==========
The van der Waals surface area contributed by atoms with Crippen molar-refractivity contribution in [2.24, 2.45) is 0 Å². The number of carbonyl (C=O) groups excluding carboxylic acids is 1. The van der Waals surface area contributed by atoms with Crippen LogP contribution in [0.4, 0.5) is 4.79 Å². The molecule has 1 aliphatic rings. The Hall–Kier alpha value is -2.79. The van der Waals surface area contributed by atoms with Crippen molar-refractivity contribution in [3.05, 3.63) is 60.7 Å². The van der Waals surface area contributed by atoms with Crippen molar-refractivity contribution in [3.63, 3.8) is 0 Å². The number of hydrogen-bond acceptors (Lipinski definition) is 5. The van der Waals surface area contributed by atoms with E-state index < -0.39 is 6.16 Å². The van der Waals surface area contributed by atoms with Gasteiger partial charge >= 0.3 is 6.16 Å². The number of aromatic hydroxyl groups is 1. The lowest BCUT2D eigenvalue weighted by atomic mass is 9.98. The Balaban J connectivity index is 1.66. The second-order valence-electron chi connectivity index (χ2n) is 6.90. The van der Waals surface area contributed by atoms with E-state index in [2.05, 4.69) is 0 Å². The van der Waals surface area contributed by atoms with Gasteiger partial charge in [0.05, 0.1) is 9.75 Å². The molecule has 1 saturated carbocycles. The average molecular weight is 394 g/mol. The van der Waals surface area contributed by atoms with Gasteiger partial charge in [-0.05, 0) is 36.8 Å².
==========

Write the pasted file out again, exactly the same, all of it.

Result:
The van der Waals surface area contributed by atoms with Crippen molar-refractivity contribution in [2.24, 2.45) is 0 Å². The number of carbonyl (C=O) groups excluding carboxylic acids is 1. The van der Waals surface area contributed by atoms with Crippen LogP contribution in [0.4, 0.5) is 4.79 Å². The molecule has 1 aliphatic rings. The Hall–Kier alpha value is -2.79. The van der Waals surface area contributed by atoms with Crippen molar-refractivity contribution in [3.05, 3.63) is 60.7 Å². The van der Waals surface area contributed by atoms with Crippen molar-refractivity contribution in [3.63, 3.8) is 0 Å². The number of hydrogen-bond acceptors (Lipinski definition) is 5. The van der Waals surface area contributed by atoms with E-state index < -0.39 is 6.16 Å². The van der Waals surface area contributed by atoms with Gasteiger partial charge >= 0.3 is 6.16 Å². The number of aromatic hydroxyl groups is 1. The lowest BCUT2D eigenvalue weighted by atomic mass is 9.98. The Balaban J connectivity index is 1.66. The second-order valence-electron chi connectivity index (χ2n) is 6.90. The van der Waals surface area contributed by atoms with E-state index in [2.05, 4.69) is 0 Å². The van der Waals surface area contributed by atoms with Gasteiger partial charge in [0.05, 0.1) is 9.75 Å². The molecule has 1 saturated carbocycles. The average molecular weight is 394 g/mol. The van der Waals surface area contributed by atoms with Gasteiger partial charge in [-0.05, 0) is 36.8 Å².